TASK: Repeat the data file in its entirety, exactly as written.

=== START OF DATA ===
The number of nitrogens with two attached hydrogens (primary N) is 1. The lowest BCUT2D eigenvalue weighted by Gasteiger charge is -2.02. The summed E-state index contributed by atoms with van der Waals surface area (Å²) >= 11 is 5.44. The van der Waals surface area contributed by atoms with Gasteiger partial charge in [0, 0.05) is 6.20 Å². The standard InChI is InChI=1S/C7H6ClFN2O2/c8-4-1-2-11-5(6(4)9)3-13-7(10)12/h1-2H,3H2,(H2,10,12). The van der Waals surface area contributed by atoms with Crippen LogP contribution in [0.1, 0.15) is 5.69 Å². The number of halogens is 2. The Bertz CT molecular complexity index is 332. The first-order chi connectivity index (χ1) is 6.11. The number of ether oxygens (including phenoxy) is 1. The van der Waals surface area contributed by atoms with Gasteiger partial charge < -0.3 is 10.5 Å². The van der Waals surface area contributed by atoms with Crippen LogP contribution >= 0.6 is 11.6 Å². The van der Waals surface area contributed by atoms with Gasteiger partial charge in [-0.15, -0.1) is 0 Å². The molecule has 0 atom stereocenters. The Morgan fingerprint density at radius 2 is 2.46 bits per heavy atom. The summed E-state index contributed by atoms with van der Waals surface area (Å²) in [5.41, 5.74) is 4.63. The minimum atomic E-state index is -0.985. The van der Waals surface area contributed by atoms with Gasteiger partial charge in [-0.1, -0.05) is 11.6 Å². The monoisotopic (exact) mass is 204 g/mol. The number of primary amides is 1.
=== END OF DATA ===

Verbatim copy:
The number of nitrogens with two attached hydrogens (primary N) is 1. The lowest BCUT2D eigenvalue weighted by Gasteiger charge is -2.02. The summed E-state index contributed by atoms with van der Waals surface area (Å²) >= 11 is 5.44. The van der Waals surface area contributed by atoms with Gasteiger partial charge in [0, 0.05) is 6.20 Å². The standard InChI is InChI=1S/C7H6ClFN2O2/c8-4-1-2-11-5(6(4)9)3-13-7(10)12/h1-2H,3H2,(H2,10,12). The van der Waals surface area contributed by atoms with Crippen LogP contribution in [0.1, 0.15) is 5.69 Å². The number of halogens is 2. The Bertz CT molecular complexity index is 332. The first-order chi connectivity index (χ1) is 6.11. The number of ether oxygens (including phenoxy) is 1. The van der Waals surface area contributed by atoms with Gasteiger partial charge < -0.3 is 10.5 Å². The van der Waals surface area contributed by atoms with Crippen LogP contribution >= 0.6 is 11.6 Å². The van der Waals surface area contributed by atoms with Gasteiger partial charge in [-0.15, -0.1) is 0 Å². The molecule has 0 atom stereocenters. The Morgan fingerprint density at radius 2 is 2.46 bits per heavy atom. The summed E-state index contributed by atoms with van der Waals surface area (Å²) in [5.41, 5.74) is 4.63. The minimum atomic E-state index is -0.985. The van der Waals surface area contributed by atoms with Gasteiger partial charge in [-0.1, -0.05) is 11.6 Å². The monoisotopic (exact) mass is 204 g/mol. The number of primary amides is 1.